PREFACE

The Moon is Earth’s nearest neighbor. Since the dawn of intelligence, our eyes have seen the Moon, puzzling over its shady figures, its phases, its motions in the sky, and its relation to tides. Even the smallest telescopes resolve the shadows into a heavily cratered surface, stimulating the imagination. Each advance of the astronomer’s art has revealed new insights into the nature of the lunar surface, until curiosity and competition led the American and Russian space programs to send orbital cameras, robotic landers and rovers, and the Apollo astronaut exploration teams to the Moon.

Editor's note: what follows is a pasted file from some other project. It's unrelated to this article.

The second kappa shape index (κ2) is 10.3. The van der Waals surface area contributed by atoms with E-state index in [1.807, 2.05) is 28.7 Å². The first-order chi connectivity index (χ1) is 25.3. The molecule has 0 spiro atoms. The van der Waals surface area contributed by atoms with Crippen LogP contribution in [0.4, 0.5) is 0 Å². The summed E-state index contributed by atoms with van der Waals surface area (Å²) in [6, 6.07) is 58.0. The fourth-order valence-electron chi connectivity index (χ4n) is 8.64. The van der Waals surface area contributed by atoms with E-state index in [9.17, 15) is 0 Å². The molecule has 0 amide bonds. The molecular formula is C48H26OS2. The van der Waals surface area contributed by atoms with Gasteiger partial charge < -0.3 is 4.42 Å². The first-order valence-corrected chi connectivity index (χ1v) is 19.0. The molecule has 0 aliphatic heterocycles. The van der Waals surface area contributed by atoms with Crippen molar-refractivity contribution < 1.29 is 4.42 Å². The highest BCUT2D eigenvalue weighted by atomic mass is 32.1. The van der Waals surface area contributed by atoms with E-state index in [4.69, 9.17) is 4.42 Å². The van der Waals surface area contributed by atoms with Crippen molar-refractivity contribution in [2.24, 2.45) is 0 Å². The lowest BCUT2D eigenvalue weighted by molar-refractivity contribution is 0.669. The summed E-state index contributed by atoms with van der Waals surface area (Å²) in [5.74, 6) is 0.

The Lunar Orbiter program, a series of five photographic spacecraft launched in 1966 and 1967, was motivated by the need to find and certify safe and interesting landing sites for the Apollo spacecraft. When the Lunar Orbiter program was started (1964), no spacecraft had landed on the Moon, but the Apollo program was committed to safely land the Lunar Module, with two astronauts on board. At the time, I was working in the lunar environment group of Bellcomm, Inc. AT&T established Bellcomm at the request of NASA to support the Apollo project headquarters group. Our responsibility included the challenging assignment of finding a safe landing site for a vehicle about the size of a helicopter, with a half-meter (0.5-m, 20-inch) ground clearance and limited ability to land on a slope. Of course, we had very little information about the lunar surface at such scales. There was some information from lunar photometry and radar scatter measurements, but there were strong uncertainties about what aspects of the surface were being measured; in particular, the soil strength was an unknown. Speculation raised possibilities of dust floated by static electricity or fragile glass-like lava.